Table 1 Evaluation of preoperative staging of PC by MDCT

Comparison of serum CA199, CA242, and CEA expression levels between PC group and pancreatitis group

The levels of CA199, CA242, and CEA in patients with PC were sharply higher than those in patients with pancreatitis (p < 0.01, Table 2).

Table 2 Comparison of serum CA199, CA242, and CEA expression levels between the two groups

Correlation analysis of CA199, CA242, CEA expression levels, and clinicopathological factors in PC

The expression levels of CA199, CA242, and CEA in PC group had no significant correlation with gender, age, and tumor site (p > 0.05), but were notably correlated with clinical stage, differentiation degree, and distant metastasis (p < 0.01, Table 3). The levels of CA199, CA242, and CEA in patients with high stage, low differentiation, or distant metastasis were clearly higher than those in patients with low stage, high and middle differentiation, and no distant metastasis (p < 0.01, Table 3).

Table 3 Correlation analysis of CA199, CA242, CEA expression levels, and clinicopathological factors in PC group

Comparison of MDCT combined with CA199, CA242, and CEA in diagnosis of PC

The results of MDCT, CA199, CA242, and CEA in diagnosis of PC were compared with the pathological diagnosis (Table 4). The comparison of single and combined examination of MDCT, CA199, CA242, and CEA in diagnosis of PC was shown in Table 5. The sensitivity, accuracy, and negative predictive value of MDCT combined with CA199, CA242, and CEA in the diagnosis of PC were sharply higher than those of each single examination (p < 0.01).

Table 4 The results of MDCT, CA199, CA242, and CEA in diagnosis of PC and pathological diagnosis
Table 5 Comparison of single and combined MDCT, CA199, CA242, and CEA in diagnosis of PC

Effects of CA199, CA242, and CEA levels on prognosis before treatment

Before treatment, the 2-year event-free survival rate in high expression group of serum tumor markers (CA199 > 418.06 U/mL, CA242 > 389.46 U/mL, CEA > 203.44 ng/mL) was significantly lower than the low expression group (CA199 ≤ 418.06 U/mL, CA242 ≤ 389.46 U/mL, CEA ≤ 203.44 ng/mL) 2 = 9.746, 12.896, 10.212, p = 0.002, 0.000, 0.001, p < 0.01, Figs. 3, 4, and 5).

Fig. 3
figure 3

Comparison of 2-year event-free survival curve between the CA199 high expression group and the low expression group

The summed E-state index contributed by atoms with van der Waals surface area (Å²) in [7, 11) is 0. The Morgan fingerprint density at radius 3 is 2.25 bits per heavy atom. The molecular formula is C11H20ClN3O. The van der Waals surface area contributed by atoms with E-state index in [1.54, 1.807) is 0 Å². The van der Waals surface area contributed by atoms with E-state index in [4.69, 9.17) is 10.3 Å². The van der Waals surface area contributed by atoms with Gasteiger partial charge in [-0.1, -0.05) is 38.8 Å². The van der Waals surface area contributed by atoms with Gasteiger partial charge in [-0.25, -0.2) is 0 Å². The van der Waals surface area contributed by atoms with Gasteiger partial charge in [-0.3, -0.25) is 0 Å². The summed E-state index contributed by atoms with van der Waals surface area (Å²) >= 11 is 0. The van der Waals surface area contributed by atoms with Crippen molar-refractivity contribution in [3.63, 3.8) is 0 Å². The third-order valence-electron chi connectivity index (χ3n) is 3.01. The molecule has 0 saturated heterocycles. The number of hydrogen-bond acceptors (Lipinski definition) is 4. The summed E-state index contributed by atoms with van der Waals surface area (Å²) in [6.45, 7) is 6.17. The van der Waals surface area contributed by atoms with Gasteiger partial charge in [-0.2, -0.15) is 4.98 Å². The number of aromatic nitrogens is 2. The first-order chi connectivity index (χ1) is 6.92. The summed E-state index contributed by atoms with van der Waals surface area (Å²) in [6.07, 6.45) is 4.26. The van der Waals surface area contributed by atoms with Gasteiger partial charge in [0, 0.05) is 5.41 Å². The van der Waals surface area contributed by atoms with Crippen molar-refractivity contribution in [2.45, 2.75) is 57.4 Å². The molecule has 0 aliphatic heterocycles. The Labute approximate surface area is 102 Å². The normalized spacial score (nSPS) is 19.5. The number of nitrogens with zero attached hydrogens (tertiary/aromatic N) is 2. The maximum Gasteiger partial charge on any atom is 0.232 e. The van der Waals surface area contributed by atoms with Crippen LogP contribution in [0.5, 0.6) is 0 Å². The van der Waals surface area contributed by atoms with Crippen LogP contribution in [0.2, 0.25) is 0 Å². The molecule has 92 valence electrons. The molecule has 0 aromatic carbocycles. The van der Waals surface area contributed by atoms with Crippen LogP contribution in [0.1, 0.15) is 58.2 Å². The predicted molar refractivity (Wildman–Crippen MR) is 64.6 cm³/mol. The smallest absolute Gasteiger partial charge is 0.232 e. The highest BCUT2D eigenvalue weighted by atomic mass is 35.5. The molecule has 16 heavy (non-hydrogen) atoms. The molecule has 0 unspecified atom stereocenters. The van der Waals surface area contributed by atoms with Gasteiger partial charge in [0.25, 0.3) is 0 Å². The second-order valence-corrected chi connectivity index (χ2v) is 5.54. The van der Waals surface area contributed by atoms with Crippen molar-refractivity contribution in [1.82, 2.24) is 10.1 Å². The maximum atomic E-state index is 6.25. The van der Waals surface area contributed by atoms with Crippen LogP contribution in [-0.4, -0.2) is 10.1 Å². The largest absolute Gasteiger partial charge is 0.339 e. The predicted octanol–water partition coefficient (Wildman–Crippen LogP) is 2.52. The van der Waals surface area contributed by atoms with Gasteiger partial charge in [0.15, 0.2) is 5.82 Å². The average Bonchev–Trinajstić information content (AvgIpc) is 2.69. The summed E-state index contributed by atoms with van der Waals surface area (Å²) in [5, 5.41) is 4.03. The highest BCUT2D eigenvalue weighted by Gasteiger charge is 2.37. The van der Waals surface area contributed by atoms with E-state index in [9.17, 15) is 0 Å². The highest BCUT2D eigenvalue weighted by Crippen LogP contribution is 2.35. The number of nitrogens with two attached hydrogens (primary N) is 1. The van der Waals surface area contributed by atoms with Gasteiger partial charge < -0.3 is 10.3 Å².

Fig. 4
figure 4

Comparison of 2-year event-free survival curve between the CA242 high expression group and the low expression group

Fig. 5
figure 5

Comparison of 2-year event-free survival curve between the CEA high expression group and the low expression group


At present, MDCT has become the first choice for diagnosis, tumor staging and treatment planning of PC [10]. MDCT is a method to display the structure of tumor lesions by imaging the density difference between lesions and tissues [11]. MDCT in the diagnosis of PC can clearly observe the location, size, enhancement, adjacent fat space, and relationship with surrounding tissues, as well as pancreatic lymph node metastasis, vascular infiltration, and distant metastasis, which has certain advantages for preoperative evaluation of clinical stage [12]. All the patients in this study presented iso-density or low-density on MDCT plain scan, and the tumor density was similar to that of pancreatic parenchyma, so it was easy to miss diagnosis by plain scan. When dynamic enhanced scan was performed, the enhancement of the lesion was not obvious and showed a low-density shadow, while the surrounding pancreas was significantly enhanced and the density was relatively uniform, which made the outline and morphology of the tumor more clear [13]. The main reasons for misdiagnosis in this study may be that the lesions were small and easy to be missed. On the other hand, some tumors were difficult to be accurately located and may show atypical imaging manifestations. For example, in two cases of mass pancreatitis, the lesions were located in the head of the pancreas, and the lesions were compressed into the common bile duct and pancreatic duct, resulting in double duct sign. The other two patients had obvious low-density lesions on plain scan, and the enhancement pattern on enhanced scan was similar to that of PC, thus causing misdiagnosis. Preoperative staging of patients with PC can provide an important basis for making an accurate surgical plan. The results of this study showed that the overall coincidence rate between preoperative clinical staging and postoperative pathological staging of MDCT was 69.57%, which was basically consistent with the previous report [14]. Although MDCT is of great value in the diagnosis of PC, the sensitivity of the lesion to a diameter smaller than 2 cm causes a certain degree of misdiagnosis.